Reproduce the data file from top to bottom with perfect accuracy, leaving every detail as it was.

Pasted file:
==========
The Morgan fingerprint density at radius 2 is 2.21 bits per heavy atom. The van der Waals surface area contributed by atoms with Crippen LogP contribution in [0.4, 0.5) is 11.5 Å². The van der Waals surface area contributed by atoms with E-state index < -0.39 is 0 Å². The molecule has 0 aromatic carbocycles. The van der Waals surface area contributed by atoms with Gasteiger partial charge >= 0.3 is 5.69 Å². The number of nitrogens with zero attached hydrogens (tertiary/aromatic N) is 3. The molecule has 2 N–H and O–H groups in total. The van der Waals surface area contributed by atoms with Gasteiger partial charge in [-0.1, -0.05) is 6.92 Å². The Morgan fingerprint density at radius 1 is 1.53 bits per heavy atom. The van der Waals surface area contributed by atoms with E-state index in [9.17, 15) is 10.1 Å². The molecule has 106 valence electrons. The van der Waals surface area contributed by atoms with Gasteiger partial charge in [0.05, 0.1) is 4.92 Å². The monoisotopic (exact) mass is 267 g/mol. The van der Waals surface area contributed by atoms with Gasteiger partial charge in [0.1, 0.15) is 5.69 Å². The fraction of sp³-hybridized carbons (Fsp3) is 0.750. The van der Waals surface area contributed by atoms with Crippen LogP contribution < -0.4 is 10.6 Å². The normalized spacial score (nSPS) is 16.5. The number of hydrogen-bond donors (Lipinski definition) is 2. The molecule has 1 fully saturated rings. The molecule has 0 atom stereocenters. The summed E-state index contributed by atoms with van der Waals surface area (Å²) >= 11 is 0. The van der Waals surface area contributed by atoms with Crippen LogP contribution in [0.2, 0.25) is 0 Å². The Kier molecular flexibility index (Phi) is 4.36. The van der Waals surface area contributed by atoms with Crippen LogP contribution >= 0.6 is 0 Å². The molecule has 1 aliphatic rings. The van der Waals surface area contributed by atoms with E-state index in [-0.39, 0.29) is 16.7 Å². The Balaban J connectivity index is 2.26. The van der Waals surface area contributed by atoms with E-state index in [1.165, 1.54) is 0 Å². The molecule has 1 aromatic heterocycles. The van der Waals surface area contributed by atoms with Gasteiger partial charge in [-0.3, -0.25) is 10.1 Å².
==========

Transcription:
The Morgan fingerprint density at radius 2 is 2.21 bits per heavy atom. The van der Waals surface area contributed by atoms with Crippen LogP contribution in [0.4, 0.5) is 11.5 Å². The van der Waals surface area contributed by atoms with E-state index < -0.39 is 0 Å². The molecule has 0 aromatic carbocycles. The van der Waals surface area contributed by atoms with Gasteiger partial charge >= 0.3 is 5.69 Å². The number of nitrogens with zero attached hydrogens (tertiary/aromatic N) is 3. The molecule has 2 N–H and O–H groups in total. The van der Waals surface area contributed by atoms with Gasteiger partial charge in [-0.1, -0.05) is 6.92 Å². The Morgan fingerprint density at radius 1 is 1.53 bits per heavy atom. The van der Waals surface area contributed by atoms with E-state index in [9.17, 15) is 10.1 Å². The molecule has 106 valence electrons. The van der Waals surface area contributed by atoms with Gasteiger partial charge in [0.05, 0.1) is 4.92 Å². The monoisotopic (exact) mass is 267 g/mol. The van der Waals surface area contributed by atoms with Gasteiger partial charge in [0.1, 0.15) is 5.69 Å². The fraction of sp³-hybridized carbons (Fsp3) is 0.750. The van der Waals surface area contributed by atoms with Crippen LogP contribution < -0.4 is 10.6 Å². The normalized spacial score (nSPS) is 16.5. The number of hydrogen-bond donors (Lipinski definition) is 2. The molecule has 1 fully saturated rings. The molecule has 0 atom stereocenters. The summed E-state index contributed by atoms with van der Waals surface area (Å²) >= 11 is 0. The van der Waals surface area contributed by atoms with Crippen LogP contribution in [0.2, 0.25) is 0 Å². The Kier molecular flexibility index (Phi) is 4.36. The van der Waals surface area contributed by atoms with Crippen LogP contribution >= 0.6 is 0 Å². The molecule has 1 aliphatic rings. The van der Waals surface area contributed by atoms with E-state index in [-0.39, 0.29) is 16.7 Å². The Balaban J connectivity index is 2.26. The van der Waals surface area contributed by atoms with E-state index in [1.165, 1.54) is 0 Å². The molecule has 1 aromatic heterocycles. The van der Waals surface area contributed by atoms with Gasteiger partial charge in [-0.3, -0.25) is 10.1 Å².